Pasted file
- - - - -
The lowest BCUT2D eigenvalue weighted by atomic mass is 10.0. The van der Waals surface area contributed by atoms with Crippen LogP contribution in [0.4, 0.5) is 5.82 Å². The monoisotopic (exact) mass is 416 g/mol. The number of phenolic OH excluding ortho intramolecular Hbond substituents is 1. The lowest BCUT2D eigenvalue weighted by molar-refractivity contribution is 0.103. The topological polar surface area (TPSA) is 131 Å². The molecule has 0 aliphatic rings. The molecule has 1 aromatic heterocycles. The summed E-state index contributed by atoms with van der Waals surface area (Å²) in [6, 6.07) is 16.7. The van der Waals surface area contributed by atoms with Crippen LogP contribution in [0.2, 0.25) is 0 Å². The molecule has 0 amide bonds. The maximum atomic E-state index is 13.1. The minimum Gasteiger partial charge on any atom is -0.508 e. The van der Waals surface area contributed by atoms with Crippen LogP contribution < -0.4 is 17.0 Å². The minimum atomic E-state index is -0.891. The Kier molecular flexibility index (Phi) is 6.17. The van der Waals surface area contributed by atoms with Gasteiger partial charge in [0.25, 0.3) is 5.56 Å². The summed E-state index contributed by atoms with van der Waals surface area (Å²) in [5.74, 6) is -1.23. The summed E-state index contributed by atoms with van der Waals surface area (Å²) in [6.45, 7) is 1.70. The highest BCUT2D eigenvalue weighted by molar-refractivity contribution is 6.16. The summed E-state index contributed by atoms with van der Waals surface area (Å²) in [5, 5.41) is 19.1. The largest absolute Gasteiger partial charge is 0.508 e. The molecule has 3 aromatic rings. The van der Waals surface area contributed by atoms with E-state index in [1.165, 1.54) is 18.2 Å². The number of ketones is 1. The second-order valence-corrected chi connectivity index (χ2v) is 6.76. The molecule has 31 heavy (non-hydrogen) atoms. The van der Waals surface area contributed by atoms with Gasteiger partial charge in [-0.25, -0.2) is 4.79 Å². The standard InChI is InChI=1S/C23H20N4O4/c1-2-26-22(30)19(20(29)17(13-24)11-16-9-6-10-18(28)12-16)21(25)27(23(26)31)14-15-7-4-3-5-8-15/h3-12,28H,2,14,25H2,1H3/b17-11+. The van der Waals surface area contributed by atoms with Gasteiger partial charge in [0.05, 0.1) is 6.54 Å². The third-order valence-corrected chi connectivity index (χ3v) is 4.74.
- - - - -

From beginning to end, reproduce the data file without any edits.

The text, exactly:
The lowest BCUT2D eigenvalue weighted by atomic mass is 10.0. The van der Waals surface area contributed by atoms with Crippen LogP contribution in [0.4, 0.5) is 5.82 Å². The monoisotopic (exact) mass is 416 g/mol. The number of phenolic OH excluding ortho intramolecular Hbond substituents is 1. The lowest BCUT2D eigenvalue weighted by molar-refractivity contribution is 0.103. The topological polar surface area (TPSA) is 131 Å². The molecule has 0 aliphatic rings. The molecule has 1 aromatic heterocycles. The summed E-state index contributed by atoms with van der Waals surface area (Å²) in [6, 6.07) is 16.7. The van der Waals surface area contributed by atoms with Crippen LogP contribution in [0.2, 0.25) is 0 Å². The molecule has 0 amide bonds. The maximum atomic E-state index is 13.1. The minimum Gasteiger partial charge on any atom is -0.508 e. The van der Waals surface area contributed by atoms with Crippen LogP contribution < -0.4 is 17.0 Å². The minimum atomic E-state index is -0.891. The Kier molecular flexibility index (Phi) is 6.17. The van der Waals surface area contributed by atoms with Gasteiger partial charge in [0.25, 0.3) is 5.56 Å². The summed E-state index contributed by atoms with van der Waals surface area (Å²) in [5.74, 6) is -1.23. The summed E-state index contributed by atoms with van der Waals surface area (Å²) in [6.45, 7) is 1.70. The highest BCUT2D eigenvalue weighted by molar-refractivity contribution is 6.16. The summed E-state index contributed by atoms with van der Waals surface area (Å²) in [5, 5.41) is 19.1. The largest absolute Gasteiger partial charge is 0.508 e. The molecule has 3 aromatic rings. The van der Waals surface area contributed by atoms with E-state index in [1.165, 1.54) is 18.2 Å². The number of ketones is 1. The second-order valence-corrected chi connectivity index (χ2v) is 6.76. The molecule has 31 heavy (non-hydrogen) atoms. The van der Waals surface area contributed by atoms with Gasteiger partial charge in [-0.25, -0.2) is 4.79 Å². The standard InChI is InChI=1S/C23H20N4O4/c1-2-26-22(30)19(20(29)17(13-24)11-16-9-6-10-18(28)12-16)21(25)27(23(26)31)14-15-7-4-3-5-8-15/h3-12,28H,2,14,25H2,1H3/b17-11+. The van der Waals surface area contributed by atoms with Gasteiger partial charge in [0.05, 0.1) is 6.54 Å². The third-order valence-corrected chi connectivity index (χ3v) is 4.74.